Platforms for holding cups are commonly used at sporting events, theaters, restaurants, and the like, for enabling a user to conveniently and easily hold multiple containers, such as cups or other beverage containers, with stability. It ispreferable for cupholders to be easily held with one hand, and to provide a strong grip for containers placed within cavities disposed around the cupholder. It is further preferable for a cupholder to retain a significant amount of stability againsttipping when the cupholder holds containers filled with beverages.
Prior cupholders have used a variety of cupholding formations within holder cavities, with varying degrees of success. There still exists a concern that cupholders for carrying multiple containers, or for carrying different types of containers,are not sufficiently sturdy and do not sufficiently grip beverage containers to provide adequate stability. There exists a need for an improved cupholder design which securely holds cups, is sturdy enough to hold a number of cups with one hand, counterstipping problems, and releases cups easily when needed. The present invention addresses this need.
SUMMARY OF THE INVENTION
According to one embodiment of the present invention, a cupholder is provided with a plurality of holding extensions adapted to grip containers inserted within cavities of the cupholder.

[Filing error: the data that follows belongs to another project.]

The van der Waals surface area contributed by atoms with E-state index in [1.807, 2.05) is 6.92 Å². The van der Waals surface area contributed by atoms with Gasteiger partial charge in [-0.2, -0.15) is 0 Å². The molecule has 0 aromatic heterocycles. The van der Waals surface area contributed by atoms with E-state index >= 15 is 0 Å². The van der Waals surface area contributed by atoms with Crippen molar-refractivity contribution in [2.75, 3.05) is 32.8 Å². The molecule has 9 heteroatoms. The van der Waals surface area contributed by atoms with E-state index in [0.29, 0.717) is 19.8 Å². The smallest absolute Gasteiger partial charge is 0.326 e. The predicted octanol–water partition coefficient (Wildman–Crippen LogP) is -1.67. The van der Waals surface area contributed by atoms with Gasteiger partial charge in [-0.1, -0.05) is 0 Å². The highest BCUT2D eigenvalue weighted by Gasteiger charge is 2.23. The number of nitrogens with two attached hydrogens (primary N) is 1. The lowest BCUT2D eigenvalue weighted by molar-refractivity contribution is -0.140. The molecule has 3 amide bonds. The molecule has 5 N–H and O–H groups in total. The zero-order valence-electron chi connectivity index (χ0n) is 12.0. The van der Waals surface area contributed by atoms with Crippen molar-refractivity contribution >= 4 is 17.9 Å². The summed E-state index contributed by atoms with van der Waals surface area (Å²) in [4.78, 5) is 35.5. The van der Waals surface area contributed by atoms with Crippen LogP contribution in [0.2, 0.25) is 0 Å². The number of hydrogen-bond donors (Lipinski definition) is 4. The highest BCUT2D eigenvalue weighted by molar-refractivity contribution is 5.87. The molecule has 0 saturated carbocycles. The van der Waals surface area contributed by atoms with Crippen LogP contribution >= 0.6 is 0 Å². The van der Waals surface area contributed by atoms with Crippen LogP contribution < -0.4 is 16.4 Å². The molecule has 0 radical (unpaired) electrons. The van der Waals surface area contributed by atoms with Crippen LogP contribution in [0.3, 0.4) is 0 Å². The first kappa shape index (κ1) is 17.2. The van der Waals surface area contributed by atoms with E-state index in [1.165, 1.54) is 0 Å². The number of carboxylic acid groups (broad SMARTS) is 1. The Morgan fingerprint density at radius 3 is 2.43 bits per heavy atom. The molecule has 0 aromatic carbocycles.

Cupholders according to the present invention may be provided with gripping flanges extending inwardly toward centers of cavities from holding extensions and adapted to exert a frictional force against side walls of containers inserted into thecavities.
The gripping flanges may have inner and outer facets meeting at facet interfaces that directly contact outer walls of containers inserted into the cupholder cavities. The inner facets may meet at junction regions that impart greater stability tothe gripping flanges and increase holding force.
Further, gripping points may be provided at lower edges of the gripping flanges for gripping containers inserted into the cavities. The gripping flanges may provide force pushing a container inwardly such that a bottom rim provided on acontainer is pushed toward a raised portion of a cavity base.
The above summary of the present invention is not intended to represent each embodiment, or every aspect, of the present invention. This is the purpose of the figures and the detailed description which follow.
BRIEF DESCRIPTION OF THEDRAWINGS
The foregoing and other advantages of the invention will become apparent upon reading the following detailed description and upon reference to the drawings, in which:
FIG. 1 is a perspective view of a cupholder;
FIG. 2 is a top view of a cupholder cavity;
FIG. 3 is a cross-sectional view along the line 3-3 of FIG. 2.